Check your filter

Another common problem with furnaces is a dirty and clogged filter. Filters trap dust and dirt. The trapped dust and dirt clog the filter, which restricts airflow. The heat exchanger can overheat and shut down when it does not get enough airflow. Consider changing your filter if your blower is still running, but the house is not warming up.

The newer furnace models have a detector that prevents the furnace from working if the filters are clogged to minimize damage. Read the owner's manual if unsure where the filter is and how to remove or replace it.

To know whether a filter is clogged, you can hold it to the light. If the light coming through is not clear, it is time to change your filter. Most filters can be replaced after one to three months of use, depending on the nature of your home. If your home is prone to more pet fur and dust, consider changing the filter after a month.

Pilot light check

Gas furnaces have a pilot light that detects whether gas is flowing through your system. Here is how to check the pilot light.

  • The gas valve must be on for the furnace to operate. The gas valve looks like a handle on the gas pipe. For it to be on, the handle needs to be parallel to the gas pipe.
  • Once the handle is on, remove the front panel to check that the light is on.

If the pilot light does not turn on, it is best to engage a professional for further troubleshooting and repair. The Boiler Shoppe repair service is your best bet for a solution provider.

Check your intake and exhaust vents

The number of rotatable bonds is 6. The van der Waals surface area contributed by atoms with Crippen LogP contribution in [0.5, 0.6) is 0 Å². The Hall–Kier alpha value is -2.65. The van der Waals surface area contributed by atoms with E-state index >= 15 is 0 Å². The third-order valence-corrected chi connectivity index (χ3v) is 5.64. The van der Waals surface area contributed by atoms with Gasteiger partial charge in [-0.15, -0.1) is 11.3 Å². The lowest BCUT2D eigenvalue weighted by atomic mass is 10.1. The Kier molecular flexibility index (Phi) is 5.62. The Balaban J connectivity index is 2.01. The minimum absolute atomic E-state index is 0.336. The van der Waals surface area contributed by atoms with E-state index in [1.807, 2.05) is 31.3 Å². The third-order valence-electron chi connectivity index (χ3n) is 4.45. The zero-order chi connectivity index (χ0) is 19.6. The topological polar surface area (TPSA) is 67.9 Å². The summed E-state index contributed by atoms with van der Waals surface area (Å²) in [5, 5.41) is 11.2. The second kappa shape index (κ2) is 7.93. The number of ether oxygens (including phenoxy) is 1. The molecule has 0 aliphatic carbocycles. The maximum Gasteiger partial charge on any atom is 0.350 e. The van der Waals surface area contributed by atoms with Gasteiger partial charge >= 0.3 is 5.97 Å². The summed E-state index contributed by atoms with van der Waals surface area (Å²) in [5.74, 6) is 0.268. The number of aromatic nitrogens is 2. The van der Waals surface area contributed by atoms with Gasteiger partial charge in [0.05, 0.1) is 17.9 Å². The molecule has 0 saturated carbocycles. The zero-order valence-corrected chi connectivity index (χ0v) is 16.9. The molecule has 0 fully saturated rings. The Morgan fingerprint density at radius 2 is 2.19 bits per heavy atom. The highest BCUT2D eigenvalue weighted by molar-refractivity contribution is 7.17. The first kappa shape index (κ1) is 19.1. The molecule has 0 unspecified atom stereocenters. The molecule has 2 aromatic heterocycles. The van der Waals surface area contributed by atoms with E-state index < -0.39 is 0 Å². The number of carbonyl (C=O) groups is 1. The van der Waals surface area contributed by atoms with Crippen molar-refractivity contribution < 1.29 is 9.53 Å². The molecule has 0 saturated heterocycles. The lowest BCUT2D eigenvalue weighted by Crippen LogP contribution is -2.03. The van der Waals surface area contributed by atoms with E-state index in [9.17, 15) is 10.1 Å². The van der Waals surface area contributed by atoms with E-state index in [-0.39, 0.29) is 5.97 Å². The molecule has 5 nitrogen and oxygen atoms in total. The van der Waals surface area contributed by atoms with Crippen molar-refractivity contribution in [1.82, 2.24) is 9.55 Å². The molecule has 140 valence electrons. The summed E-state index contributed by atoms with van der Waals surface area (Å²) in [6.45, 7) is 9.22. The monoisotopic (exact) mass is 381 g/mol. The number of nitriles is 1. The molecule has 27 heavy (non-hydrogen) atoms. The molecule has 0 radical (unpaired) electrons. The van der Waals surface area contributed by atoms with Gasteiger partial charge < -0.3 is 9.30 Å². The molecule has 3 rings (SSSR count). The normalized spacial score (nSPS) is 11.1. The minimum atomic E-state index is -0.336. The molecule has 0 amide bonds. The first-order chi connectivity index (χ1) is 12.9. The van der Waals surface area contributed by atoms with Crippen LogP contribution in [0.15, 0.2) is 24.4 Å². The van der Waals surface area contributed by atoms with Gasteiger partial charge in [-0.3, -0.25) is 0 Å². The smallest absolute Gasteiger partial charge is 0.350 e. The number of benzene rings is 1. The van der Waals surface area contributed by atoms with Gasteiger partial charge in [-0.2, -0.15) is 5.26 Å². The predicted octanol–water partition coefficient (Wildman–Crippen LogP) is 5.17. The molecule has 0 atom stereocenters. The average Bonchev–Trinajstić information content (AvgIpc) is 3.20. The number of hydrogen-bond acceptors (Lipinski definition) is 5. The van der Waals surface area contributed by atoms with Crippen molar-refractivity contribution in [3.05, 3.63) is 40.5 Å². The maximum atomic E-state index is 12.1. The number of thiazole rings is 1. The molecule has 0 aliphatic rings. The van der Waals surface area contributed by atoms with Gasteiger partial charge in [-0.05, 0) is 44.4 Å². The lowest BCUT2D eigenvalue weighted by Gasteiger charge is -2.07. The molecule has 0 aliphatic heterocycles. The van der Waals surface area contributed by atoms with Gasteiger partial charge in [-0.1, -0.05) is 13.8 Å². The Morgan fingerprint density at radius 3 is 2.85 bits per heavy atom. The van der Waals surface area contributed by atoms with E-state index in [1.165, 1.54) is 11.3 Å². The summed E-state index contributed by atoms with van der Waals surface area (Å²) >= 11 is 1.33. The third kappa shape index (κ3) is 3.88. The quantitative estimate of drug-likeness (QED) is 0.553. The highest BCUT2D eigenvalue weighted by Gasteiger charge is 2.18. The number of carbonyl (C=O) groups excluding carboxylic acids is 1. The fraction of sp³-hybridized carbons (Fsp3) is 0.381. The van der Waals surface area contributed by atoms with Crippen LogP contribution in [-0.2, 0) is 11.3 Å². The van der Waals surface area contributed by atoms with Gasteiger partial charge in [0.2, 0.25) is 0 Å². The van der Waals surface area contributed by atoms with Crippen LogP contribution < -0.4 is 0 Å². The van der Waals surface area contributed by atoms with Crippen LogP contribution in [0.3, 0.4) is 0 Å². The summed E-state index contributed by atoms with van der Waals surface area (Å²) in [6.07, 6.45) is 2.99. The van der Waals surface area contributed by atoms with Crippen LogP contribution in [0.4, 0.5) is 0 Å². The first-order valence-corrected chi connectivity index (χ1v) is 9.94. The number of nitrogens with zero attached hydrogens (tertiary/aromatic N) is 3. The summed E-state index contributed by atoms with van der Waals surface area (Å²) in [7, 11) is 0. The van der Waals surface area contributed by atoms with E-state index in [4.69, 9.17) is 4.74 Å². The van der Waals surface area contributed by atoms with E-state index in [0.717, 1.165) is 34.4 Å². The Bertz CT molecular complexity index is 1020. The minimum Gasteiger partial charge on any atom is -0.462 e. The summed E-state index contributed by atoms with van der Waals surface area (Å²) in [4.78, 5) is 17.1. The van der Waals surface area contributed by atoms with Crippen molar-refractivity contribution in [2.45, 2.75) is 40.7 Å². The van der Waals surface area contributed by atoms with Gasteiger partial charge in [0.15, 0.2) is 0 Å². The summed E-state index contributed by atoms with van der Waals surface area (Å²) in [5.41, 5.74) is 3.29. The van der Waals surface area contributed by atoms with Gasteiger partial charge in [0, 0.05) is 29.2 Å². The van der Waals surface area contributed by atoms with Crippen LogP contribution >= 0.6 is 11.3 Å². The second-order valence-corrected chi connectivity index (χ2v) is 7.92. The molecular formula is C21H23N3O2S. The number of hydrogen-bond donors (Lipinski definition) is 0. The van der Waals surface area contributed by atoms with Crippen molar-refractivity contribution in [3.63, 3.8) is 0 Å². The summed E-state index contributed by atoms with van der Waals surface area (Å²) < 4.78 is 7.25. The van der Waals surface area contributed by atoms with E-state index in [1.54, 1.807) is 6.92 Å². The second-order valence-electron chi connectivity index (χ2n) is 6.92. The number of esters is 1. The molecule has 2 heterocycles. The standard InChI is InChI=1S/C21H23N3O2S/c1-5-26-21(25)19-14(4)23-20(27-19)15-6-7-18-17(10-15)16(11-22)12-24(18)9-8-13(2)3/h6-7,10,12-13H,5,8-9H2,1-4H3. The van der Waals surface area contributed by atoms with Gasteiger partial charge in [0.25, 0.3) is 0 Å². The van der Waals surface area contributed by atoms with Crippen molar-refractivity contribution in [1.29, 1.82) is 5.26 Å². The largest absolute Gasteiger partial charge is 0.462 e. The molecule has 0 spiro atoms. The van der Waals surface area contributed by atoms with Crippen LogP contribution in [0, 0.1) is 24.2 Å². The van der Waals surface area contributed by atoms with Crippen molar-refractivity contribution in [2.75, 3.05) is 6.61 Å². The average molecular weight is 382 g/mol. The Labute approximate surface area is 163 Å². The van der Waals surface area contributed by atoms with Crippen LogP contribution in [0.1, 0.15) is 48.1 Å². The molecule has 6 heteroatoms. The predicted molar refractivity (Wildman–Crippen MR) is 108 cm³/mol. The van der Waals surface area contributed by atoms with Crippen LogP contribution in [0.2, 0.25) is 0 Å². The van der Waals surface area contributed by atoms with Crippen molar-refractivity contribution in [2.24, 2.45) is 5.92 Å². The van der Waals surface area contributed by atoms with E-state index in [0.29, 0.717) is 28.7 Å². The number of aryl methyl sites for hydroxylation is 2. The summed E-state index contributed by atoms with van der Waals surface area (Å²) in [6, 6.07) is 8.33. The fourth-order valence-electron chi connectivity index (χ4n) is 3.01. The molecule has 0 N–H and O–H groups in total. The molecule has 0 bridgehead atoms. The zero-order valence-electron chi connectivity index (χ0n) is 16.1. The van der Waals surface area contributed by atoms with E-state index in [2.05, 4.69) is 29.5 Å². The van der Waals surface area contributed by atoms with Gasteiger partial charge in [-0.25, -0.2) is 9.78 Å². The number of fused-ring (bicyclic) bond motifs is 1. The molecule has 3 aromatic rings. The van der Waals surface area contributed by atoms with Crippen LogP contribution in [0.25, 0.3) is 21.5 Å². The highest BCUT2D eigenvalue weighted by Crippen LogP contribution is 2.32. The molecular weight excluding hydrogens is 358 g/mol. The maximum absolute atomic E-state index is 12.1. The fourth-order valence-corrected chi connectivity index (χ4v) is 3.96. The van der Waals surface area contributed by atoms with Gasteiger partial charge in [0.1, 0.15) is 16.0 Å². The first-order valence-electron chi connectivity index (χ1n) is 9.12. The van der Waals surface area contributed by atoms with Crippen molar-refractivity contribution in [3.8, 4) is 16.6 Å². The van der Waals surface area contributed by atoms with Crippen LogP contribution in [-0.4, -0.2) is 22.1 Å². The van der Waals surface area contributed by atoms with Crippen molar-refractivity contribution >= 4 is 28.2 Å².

Modern furnaces do not vent through chimneys. Instead, they feature exhaust and fresh air intakes running down the house's side. It is more likely that leaves, snow, insects, and other windblown debris can block these vents. Cleaning out that which is possible to clean out can help get your furnace back on track.

If the furnace does not get back up after cleaning the debris, your problem might be more extensive. Consult a technician for any further exhaust issues.

Chimney exhaust check

Birds can fall into the chimney exhaust after being drawn in by the warmth. These birds or their feathers can cause a blockage of the exhaust that may affect the efficiency of your furnace. To clear the exhaust of any debris;

  • You need to turn off the thermostat and furnace first.
  • Disassemble the duct where it leaves the furnace.
  • Check for litter and clean out any refuse.
  • Reassemble the parts using the same order and direction as you took them apart.

Check for leaky or blocked ducts

If some rooms are warming up but others are not, confirm that the registers are open.

  • In most homes, the heating ducts are on the floor and can easily get blocked. Look out for rugs, curtains, or furniture blocking the vents. Ensure you clear the ducts of any obstruction to allow unrestricted airflow.
  • Inspect any ductwork you can access, looking for openings between branching points or sections. If there are gaps, use metal duct tape to seal them. Avoid using cloth duct tape as it may cause a leakage in the duct.

Flush your drain lines

During the heating season, most furnaces drain a lot of water in a single day. If mold growth or debris blocks drain lines, furnaces turn off. If the hose draining the water appears dirty, remove it, fill it with water and bleach solution and flush it after a few minutes.

Call an expert

After trying all the troubleshooting steps and your furnace is still not functioning as desired, it is time to engage an expert. Reach out to The Boiler Shoppe, GTA's experts for HVAC and heat pump solutions that guarantee satisfaction for your furnace repair in Toronto, Ontario.